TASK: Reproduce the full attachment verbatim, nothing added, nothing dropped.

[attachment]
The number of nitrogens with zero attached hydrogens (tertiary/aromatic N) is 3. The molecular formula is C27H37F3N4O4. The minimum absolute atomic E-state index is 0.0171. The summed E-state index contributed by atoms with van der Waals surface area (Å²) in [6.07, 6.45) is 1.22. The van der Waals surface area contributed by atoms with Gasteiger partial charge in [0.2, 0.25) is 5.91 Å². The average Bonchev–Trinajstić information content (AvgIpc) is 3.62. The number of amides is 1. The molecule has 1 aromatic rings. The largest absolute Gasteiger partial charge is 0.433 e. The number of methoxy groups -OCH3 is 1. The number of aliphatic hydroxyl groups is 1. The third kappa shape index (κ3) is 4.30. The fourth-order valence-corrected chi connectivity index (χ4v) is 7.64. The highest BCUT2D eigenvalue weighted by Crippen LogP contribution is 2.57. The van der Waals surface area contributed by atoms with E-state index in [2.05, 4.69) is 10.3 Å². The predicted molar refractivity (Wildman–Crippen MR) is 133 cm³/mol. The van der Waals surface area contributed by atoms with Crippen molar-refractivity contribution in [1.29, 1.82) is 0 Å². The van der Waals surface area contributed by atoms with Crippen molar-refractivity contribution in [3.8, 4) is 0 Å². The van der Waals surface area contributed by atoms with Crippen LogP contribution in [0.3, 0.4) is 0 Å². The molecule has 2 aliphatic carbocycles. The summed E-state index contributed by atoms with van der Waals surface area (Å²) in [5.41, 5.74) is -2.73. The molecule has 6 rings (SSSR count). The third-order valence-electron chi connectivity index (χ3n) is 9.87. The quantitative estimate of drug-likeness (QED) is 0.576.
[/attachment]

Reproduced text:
The number of nitrogens with zero attached hydrogens (tertiary/aromatic N) is 3. The molecular formula is C27H37F3N4O4. The minimum absolute atomic E-state index is 0.0171. The summed E-state index contributed by atoms with van der Waals surface area (Å²) in [6.07, 6.45) is 1.22. The van der Waals surface area contributed by atoms with Gasteiger partial charge in [0.2, 0.25) is 5.91 Å². The average Bonchev–Trinajstić information content (AvgIpc) is 3.62. The number of amides is 1. The molecule has 1 aromatic rings. The largest absolute Gasteiger partial charge is 0.433 e. The number of methoxy groups -OCH3 is 1. The number of aliphatic hydroxyl groups is 1. The third kappa shape index (κ3) is 4.30. The fourth-order valence-corrected chi connectivity index (χ4v) is 7.64. The highest BCUT2D eigenvalue weighted by Crippen LogP contribution is 2.57. The van der Waals surface area contributed by atoms with E-state index in [2.05, 4.69) is 10.3 Å². The predicted molar refractivity (Wildman–Crippen MR) is 133 cm³/mol. The van der Waals surface area contributed by atoms with Crippen molar-refractivity contribution in [1.29, 1.82) is 0 Å². The van der Waals surface area contributed by atoms with Crippen molar-refractivity contribution in [3.8, 4) is 0 Å². The van der Waals surface area contributed by atoms with Crippen LogP contribution in [0.3, 0.4) is 0 Å². The molecule has 2 aliphatic carbocycles. The summed E-state index contributed by atoms with van der Waals surface area (Å²) in [5.41, 5.74) is -2.73. The molecule has 6 rings (SSSR count). The third-order valence-electron chi connectivity index (χ3n) is 9.87. The quantitative estimate of drug-likeness (QED) is 0.576.